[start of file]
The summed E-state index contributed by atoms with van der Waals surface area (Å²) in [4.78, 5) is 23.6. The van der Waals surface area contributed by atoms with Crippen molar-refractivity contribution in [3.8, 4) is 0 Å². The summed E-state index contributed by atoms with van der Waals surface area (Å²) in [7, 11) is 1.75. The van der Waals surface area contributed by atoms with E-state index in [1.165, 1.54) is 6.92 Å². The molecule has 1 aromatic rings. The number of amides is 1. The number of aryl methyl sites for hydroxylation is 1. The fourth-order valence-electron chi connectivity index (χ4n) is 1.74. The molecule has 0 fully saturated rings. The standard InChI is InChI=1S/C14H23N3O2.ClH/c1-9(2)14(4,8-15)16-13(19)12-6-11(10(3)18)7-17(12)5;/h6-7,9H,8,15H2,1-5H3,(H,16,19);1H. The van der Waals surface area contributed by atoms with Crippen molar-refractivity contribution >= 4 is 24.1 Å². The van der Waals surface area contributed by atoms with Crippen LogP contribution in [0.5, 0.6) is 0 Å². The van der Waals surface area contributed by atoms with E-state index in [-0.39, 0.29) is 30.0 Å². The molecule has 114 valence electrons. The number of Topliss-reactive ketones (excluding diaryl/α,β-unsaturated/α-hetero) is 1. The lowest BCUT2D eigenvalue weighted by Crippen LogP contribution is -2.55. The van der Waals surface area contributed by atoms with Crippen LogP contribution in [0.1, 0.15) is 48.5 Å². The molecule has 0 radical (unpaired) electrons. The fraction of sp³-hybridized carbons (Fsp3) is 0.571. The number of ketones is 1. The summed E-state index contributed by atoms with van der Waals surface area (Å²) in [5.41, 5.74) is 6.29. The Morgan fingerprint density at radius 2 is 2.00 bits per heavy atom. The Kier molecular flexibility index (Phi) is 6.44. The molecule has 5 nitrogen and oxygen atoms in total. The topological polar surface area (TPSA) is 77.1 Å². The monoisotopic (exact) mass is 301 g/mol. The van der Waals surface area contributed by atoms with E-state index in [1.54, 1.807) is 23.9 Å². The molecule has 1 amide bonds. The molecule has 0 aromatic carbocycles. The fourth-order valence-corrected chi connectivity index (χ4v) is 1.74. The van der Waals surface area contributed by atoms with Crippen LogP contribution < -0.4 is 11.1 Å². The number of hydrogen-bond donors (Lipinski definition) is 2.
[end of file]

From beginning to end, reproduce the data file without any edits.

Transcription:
The summed E-state index contributed by atoms with van der Waals surface area (Å²) in [4.78, 5) is 23.6. The van der Waals surface area contributed by atoms with Crippen molar-refractivity contribution in [3.8, 4) is 0 Å². The summed E-state index contributed by atoms with van der Waals surface area (Å²) in [7, 11) is 1.75. The van der Waals surface area contributed by atoms with E-state index in [1.165, 1.54) is 6.92 Å². The molecule has 1 aromatic rings. The number of amides is 1. The number of aryl methyl sites for hydroxylation is 1. The fourth-order valence-electron chi connectivity index (χ4n) is 1.74. The molecule has 0 fully saturated rings. The standard InChI is InChI=1S/C14H23N3O2.ClH/c1-9(2)14(4,8-15)16-13(19)12-6-11(10(3)18)7-17(12)5;/h6-7,9H,8,15H2,1-5H3,(H,16,19);1H. The van der Waals surface area contributed by atoms with Crippen molar-refractivity contribution >= 4 is 24.1 Å². The van der Waals surface area contributed by atoms with Crippen LogP contribution in [0.5, 0.6) is 0 Å². The van der Waals surface area contributed by atoms with E-state index in [-0.39, 0.29) is 30.0 Å². The molecule has 114 valence electrons. The number of Topliss-reactive ketones (excluding diaryl/α,β-unsaturated/α-hetero) is 1. The lowest BCUT2D eigenvalue weighted by Crippen LogP contribution is -2.55. The van der Waals surface area contributed by atoms with Crippen LogP contribution in [0.1, 0.15) is 48.5 Å². The molecule has 0 radical (unpaired) electrons. The fraction of sp³-hybridized carbons (Fsp3) is 0.571. The number of ketones is 1. The summed E-state index contributed by atoms with van der Waals surface area (Å²) in [5.41, 5.74) is 6.29. The Morgan fingerprint density at radius 2 is 2.00 bits per heavy atom. The Kier molecular flexibility index (Phi) is 6.44. The molecule has 5 nitrogen and oxygen atoms in total. The topological polar surface area (TPSA) is 77.1 Å². The monoisotopic (exact) mass is 301 g/mol. The van der Waals surface area contributed by atoms with E-state index in [1.54, 1.807) is 23.9 Å². The molecule has 1 amide bonds. The molecule has 0 aromatic carbocycles. The fourth-order valence-corrected chi connectivity index (χ4v) is 1.74. The van der Waals surface area contributed by atoms with Crippen LogP contribution < -0.4 is 11.1 Å². The number of hydrogen-bond donors (Lipinski definition) is 2.